[de] scriptions

Words, at once, consist of both truth and falsehood. Words on their own, have meaning and truth. As soon as they are strung together in language, they become a network of lies, things that mean other things, and are not as they first appear. Words can reveal many things which are not there, just as they can obscure things which are there. Lines too consist of Truth and falshood. They can describe things that exist as well as things imagined. They can reveal patterns and structure just as they can cover up the truth of a thing. What are things if they are not described by either lines or words. How can we know something exists if we cannot desceibe it in some way? Can anything truely exist without its description? Conversely, does anything truely exist if it can be described, since any description contains some falshood.

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For the Coming Season

I’m not normally one for holiday spirit, but I very much enjoy the changing seasons. I love waking up early on a morning when it has been snowing all night. When the air is still, and big snowflakes are falling silently to the ground, there is a pronounced peaceful quality in the air, and I cant help but smile to myself and think about how wonderful this season is.

Christmascard

Depressing Lunch

And on the few breaks between classes and homework, he ate his depressing lunch, It wasn’t really a lunch at all, it was more of a series of increasingly more painful exercises of abusive nutrition. Not that there was and real danger of nourishment, not of the body at least. It was the oppressive lack of any good taste whatsoever. To make matters worse, in an act of self deprecation, he ate it in order from most interesting to least, saving the worst, cold, dry, gluten-free stuffing with no gravy, for last. It was the icing, or lack thereof on the proverbial dry, crumbly, unsweetened, cake.

Half-Cities

The city of Sophronia is made up of two half-cities. In one there is the great roller coaster with its steep humps, the carousel with its chain spokes, the Ferris wheel of spinning cages, the death ride with its crouched motorcyclists, the big top with the clump of trapezes hanging in the middle. The other half city is of stone and marble and cement, with the bank, the factories, the places, the slaughterhouse, the school, and all the rest. One of the half-cities is permanent, the other is temporary, and when the period of its sojourn is over, they uproot it, dismantle it, and take it off, transplanting it to the vacant lots of another half-city.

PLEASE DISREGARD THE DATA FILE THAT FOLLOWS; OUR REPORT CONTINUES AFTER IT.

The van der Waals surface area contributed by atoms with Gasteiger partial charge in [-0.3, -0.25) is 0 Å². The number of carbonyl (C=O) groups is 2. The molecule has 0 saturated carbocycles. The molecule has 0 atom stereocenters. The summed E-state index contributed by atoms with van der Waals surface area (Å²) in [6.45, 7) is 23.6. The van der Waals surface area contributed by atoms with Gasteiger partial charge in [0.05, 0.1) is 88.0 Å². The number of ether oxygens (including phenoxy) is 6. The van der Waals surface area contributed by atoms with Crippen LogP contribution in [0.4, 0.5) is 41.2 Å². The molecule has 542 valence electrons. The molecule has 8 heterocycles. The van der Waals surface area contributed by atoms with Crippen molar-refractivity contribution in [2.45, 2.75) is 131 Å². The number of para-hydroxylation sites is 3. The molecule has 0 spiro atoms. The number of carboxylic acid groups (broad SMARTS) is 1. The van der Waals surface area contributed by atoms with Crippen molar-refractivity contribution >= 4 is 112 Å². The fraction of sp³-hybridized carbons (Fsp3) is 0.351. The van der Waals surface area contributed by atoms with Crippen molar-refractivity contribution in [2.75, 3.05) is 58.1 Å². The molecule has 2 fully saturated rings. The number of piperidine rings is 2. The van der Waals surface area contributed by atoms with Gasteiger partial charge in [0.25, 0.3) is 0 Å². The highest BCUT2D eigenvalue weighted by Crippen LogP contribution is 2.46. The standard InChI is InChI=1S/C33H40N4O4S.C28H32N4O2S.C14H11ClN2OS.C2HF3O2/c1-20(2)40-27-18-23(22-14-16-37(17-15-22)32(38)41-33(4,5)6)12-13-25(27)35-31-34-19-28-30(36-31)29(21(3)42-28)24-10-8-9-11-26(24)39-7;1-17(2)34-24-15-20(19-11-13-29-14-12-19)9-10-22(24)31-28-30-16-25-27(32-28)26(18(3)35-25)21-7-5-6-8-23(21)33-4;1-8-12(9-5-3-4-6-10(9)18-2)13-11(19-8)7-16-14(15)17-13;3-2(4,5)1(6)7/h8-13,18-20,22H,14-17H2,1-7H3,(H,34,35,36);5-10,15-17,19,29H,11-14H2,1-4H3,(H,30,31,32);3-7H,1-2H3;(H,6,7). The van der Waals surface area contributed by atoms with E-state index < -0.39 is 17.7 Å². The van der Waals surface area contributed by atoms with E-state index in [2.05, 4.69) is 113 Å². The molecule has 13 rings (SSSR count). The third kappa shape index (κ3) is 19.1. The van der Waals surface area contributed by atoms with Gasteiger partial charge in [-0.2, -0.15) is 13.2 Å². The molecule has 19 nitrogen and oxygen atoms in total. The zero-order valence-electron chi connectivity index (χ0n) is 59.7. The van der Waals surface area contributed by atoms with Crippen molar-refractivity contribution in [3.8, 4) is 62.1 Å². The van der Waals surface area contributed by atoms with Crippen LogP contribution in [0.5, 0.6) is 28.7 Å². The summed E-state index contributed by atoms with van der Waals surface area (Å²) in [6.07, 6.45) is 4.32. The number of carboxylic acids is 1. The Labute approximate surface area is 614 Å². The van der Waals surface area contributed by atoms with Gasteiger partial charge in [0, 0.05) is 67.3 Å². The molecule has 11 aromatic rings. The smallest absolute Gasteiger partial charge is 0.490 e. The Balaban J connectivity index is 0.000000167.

And so every year the day comes when the workmen remove the marble pediments, lower the stone walls, the cement pylons, take down the ministry, the monument, the docks, the petroleum refinery, the hospital, load them on trailers, to follow from stand to stand their annual itinerary. Here remains the half-Sophronia of the shooting galleries and the carousels, the shout suspended from the cart of the headlong roller coaster, and it begins to count the months, the days it must wait before the caravan returns and a complete life can begin again.

– Italo Calvino, Invisible Cities

Representations of thought

Consider this: the written word

Realize the power of thoughts captured on paper

Ideas described, memories recorded, feelings reflected

The written word is heavier than the paper

The written word seems more real than the thought itself

 

Consider this: the moving picture

Compositions of moving light and color

Capturing a moment, but taking the place of one of the senses

Telling stories, images of the past

 

Consider this: the painted portrait

Capturing more than just reality, capturing the soul

Every stroke records a detail, never to be seen in a photograph

Captures something more real than reality

 

Consider this: the written note

Melody written without words

Vibrations of air, recorded as marks on paper

Simple and elegant, but dense and full of information

Meaningless without an instrument

Elegant symmetry

I recently had the privilege of studying some of Andrea Palladio’s seminal work in Vicenza. The father of the neoclassical style, Palladio mastered the art of symmetry and classical orders, simple proportions, and elegant design that was functional and very pleasing to the eye. 

Lines on a Page

Sometimes one reaches a point when experiences are far too much to process and express, in those cases, it is often best to execute a “memory dump” either writing or drawing (or whatever one’s preferred method of self expression) whatever random things are cluttering the mind, essentially clearing space for the experiences to be thoroughly processed. To some it may seem like gibberish, but it is an important step in the process, and for those who are looking, it can hold some secrete beauty.